TOURS, France -- Erotic eating is not exactly Jacques Puisais' line of work, but the French wine connoisseur is recognized as something of an expert on the subject.

He insists that everything affects the sensory pleasure of a meal, even the color of the wallpaper, the scenery through the window and the shape of a wine glass.

Not long ago he was drinking coffee while someone in the next room was cutting fabric. Puisais felt it necessary to put sugar in his coffee, which he rarely does. The aggravated sound of the scissors made his coffee taste bitter, he told a conference of food and wine sensualists here recently.

A chemist who analyzes Touraine wines for the French government, Puisais is vice president of the International Union of Oenologists (they study wine) and president of the equivalent French society. But he also is a founder of the 5-year-old French Institute of Taste, an organization of chefs, scientists, professors and gourmets devoted to improving the art of taste, and hence, gustatory pleasure.

They contend that what is eaten should both reflect and manipulate the environment in which it is served. That maximizes the esthetic enjoyment of sitting at the table, of it ignored, ruins it.

"We eat two meals every day -- why should they be dreary?" said the portly Puisais. "If the goal of life is to be comfortable and feel good, why waste the experience of a meal? That is why I say cuisine ought to be 'erotic'".

The French Institute of Taste conferees, nearly all of them men, probed their topic with due gravity. The Gallic gastronomes flinched at a research report that only 13 percent of the French have sensitive palates. The same scholar delivered the still worse news that 30 percent of the population -- presumably none present -- can hardly distinguish bitter from sweet.

Each individual has his own gustatory preferences, in the same way as he may choose rock and roll over Mozart or Reubens over Dali. Puisais calls taste the "undeveloped sense." Like art and music appreciation, it has to be learned and cultivated, he says.

A person may prefer bitter or salty or acidic or sugary foods, a characteristic Puisais contends is related to the overall personality. "If you like creamy dishes, you probably like leather and pillows or a soft shoulder to lean on," he said later, glancing inquisitively over his pince-nez.

"What tastes best is extremely person. Like the choice of slippers, to each his own."

Puisais' laboratory analyses for the French government have identified external influences on taste, such as geography, the time of day, the gustatory "cultivation" of the participants and what they intend to do after the meal. Some of this is common sense. Diplomats at lunch and lovers at dinner probably would not hope for the same sensual satisfaction from their choice of cuisine.

Other factors are more esoteric. Puisais, alas, says he cannot serve ordinary pot-au-feu (beef stew) in his Italian Renaissance dining room because the ornate decor and the simple peasant food would clash on his palate. b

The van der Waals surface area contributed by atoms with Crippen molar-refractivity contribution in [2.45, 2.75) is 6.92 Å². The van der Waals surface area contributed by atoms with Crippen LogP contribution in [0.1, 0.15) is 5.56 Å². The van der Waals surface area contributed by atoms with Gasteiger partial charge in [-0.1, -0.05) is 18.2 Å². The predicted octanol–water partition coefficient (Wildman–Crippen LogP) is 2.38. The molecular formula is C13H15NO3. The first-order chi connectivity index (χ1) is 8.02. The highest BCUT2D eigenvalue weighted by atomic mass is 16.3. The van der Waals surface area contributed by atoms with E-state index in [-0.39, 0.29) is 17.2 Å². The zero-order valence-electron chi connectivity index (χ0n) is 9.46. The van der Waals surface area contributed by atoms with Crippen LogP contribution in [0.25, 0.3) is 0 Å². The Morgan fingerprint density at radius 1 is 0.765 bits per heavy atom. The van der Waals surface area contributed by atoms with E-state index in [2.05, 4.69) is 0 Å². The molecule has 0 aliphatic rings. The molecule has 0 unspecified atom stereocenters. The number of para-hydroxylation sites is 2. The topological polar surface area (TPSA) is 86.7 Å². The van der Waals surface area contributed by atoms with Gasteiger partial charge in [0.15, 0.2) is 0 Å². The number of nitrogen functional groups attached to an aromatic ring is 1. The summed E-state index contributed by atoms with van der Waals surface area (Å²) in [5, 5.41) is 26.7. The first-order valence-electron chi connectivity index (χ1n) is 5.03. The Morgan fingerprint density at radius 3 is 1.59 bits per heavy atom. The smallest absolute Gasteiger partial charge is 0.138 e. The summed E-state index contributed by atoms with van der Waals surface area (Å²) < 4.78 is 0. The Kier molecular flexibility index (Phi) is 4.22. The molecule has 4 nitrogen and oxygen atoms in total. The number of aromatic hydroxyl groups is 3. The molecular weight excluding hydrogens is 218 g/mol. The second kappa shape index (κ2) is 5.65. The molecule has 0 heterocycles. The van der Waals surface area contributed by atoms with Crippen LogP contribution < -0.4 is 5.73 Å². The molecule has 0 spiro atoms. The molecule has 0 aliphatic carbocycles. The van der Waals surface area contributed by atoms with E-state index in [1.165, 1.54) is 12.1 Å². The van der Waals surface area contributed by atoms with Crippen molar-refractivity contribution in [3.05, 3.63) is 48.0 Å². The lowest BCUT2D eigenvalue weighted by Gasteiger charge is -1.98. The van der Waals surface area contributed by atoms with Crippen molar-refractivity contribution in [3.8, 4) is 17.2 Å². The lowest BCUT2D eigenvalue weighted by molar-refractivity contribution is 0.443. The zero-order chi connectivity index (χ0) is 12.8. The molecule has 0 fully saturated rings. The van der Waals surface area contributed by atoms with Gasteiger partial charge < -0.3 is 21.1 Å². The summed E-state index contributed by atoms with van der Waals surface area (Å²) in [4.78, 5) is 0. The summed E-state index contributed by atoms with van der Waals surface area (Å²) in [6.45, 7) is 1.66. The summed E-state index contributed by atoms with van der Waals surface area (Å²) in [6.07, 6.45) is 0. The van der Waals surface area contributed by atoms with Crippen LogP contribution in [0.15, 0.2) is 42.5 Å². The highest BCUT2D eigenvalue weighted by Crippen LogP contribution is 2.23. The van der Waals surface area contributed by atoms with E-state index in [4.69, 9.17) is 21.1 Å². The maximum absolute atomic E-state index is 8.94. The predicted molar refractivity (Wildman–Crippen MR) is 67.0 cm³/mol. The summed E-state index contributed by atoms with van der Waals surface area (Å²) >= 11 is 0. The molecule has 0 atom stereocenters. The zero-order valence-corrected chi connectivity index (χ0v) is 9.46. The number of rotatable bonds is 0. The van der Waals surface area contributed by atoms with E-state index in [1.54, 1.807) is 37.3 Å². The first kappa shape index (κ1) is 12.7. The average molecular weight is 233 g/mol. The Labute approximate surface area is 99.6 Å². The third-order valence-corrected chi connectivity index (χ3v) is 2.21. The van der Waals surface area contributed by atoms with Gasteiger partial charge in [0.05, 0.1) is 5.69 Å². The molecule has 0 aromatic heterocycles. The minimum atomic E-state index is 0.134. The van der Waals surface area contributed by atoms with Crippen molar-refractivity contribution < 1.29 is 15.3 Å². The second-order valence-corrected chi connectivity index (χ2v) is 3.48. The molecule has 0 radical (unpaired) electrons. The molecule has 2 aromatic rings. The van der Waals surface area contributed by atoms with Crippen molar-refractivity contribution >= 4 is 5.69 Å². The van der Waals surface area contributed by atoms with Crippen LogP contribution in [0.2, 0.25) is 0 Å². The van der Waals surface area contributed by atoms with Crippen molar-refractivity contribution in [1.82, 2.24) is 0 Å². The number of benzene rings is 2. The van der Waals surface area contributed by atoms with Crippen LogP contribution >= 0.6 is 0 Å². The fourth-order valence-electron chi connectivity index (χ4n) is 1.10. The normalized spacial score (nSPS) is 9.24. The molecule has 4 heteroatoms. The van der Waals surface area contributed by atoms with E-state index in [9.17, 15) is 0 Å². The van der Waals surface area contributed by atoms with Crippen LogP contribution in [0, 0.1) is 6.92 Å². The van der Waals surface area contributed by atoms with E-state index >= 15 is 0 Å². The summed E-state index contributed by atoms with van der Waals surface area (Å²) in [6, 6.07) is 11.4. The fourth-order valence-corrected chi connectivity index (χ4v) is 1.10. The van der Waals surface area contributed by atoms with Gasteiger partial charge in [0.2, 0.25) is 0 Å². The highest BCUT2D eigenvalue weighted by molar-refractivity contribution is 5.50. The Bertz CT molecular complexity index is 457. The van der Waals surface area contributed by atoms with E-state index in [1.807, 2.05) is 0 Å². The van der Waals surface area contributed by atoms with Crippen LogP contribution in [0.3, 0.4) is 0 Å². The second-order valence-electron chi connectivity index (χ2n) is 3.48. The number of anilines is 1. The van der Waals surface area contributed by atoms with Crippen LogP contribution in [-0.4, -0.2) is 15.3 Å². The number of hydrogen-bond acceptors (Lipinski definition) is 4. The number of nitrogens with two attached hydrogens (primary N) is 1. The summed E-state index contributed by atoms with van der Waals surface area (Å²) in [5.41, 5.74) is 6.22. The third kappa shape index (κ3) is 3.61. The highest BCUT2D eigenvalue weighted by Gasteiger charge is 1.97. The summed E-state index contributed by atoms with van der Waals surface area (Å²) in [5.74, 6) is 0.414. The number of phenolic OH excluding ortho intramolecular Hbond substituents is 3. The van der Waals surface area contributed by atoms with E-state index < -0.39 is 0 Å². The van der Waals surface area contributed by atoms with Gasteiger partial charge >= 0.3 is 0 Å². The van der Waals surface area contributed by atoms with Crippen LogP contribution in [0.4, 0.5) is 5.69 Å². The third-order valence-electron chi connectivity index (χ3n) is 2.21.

In his sensory workshop here, Puisais and his colleagues test these theories on experienced tasters. They alter humidity, temperature, light, colors, china, crystal and linens. Green light for example, accentuates the taste and scent of white wines but has no effect on red wines, their studies show. White wines seem to smell stronger under red light but taste weaker under blue. Cigarette smoke diminishes the flavor of red wines and loud music turns everything unpleasant.

Puisais, who has written a book on wine tasting, applies the same rules to food.

He presents these findings to elementary school age children and adults in workshops. After a week at an Institute of Taste seminar, one man with awakened tastebuds repainted his kitchen. "I discovered that blue walls turned red meat bitter," he said earnestly. The new color is mellow yellow.

"A meal is a mise-en-scene," said Puisais, who cooks his own." The inspiration is artistic. The dishes are an expression of the person who prepares them like a painter who searches for what he wants to say on his canvas.You must experiment and you will fail. Eventually you will create the erotic in your eating."

A suitable "sensual" dinner for youths in jeans would center around a casserole dish which everyone helps prepare -- like cous-cous, Alsatian sauerkraut or paella. "Be sure to add a garlic clove, then lick your fingers," Puisais advises. "That's part of the fun."

Two women meeting in autumn to recount their summer excapades might begin a meal with a glass of port, followed by oysters and a bottle of dry Muscadet. "Oysters plunge you into the past," Puisais has decided.

Champagne, a beverage of detente, would nicely inaugurate a small dinner party of close friends, he said, Foie gras, "an expression precious and very sensual," with Sauterne; pot-au-feu and a "young, enticing" red wine and a blue cheese or roquefort with a sweet Anjou or sparkling Vouvray wine complete his suggeested menu.

Puisais, who has the luxury of walking home for lunch and shopping in tempting open-air markets where a cut of meat is sliced off the animal carcass in his presence, has a bland view of the level of culinary sensory appreciation in the United States. The enjoyment of food is "ruined by the fear of germs," indicated by the packaging of nearly everything, he insists. Further, mass production of food which has limited variety has drastically curtailed the potential sensory corncopia.

"You cannot develop your sense of taste if you eat cafeteria food prepared for 100 or 200 people," said Puisais, who has already announced he will fry a steak with shallots in the midst of three other "light" courses for lunch. Grabbing a hot dog or a sandwhich is "not even eating," he says. "They exist merely to avoid a cramp in the stomach."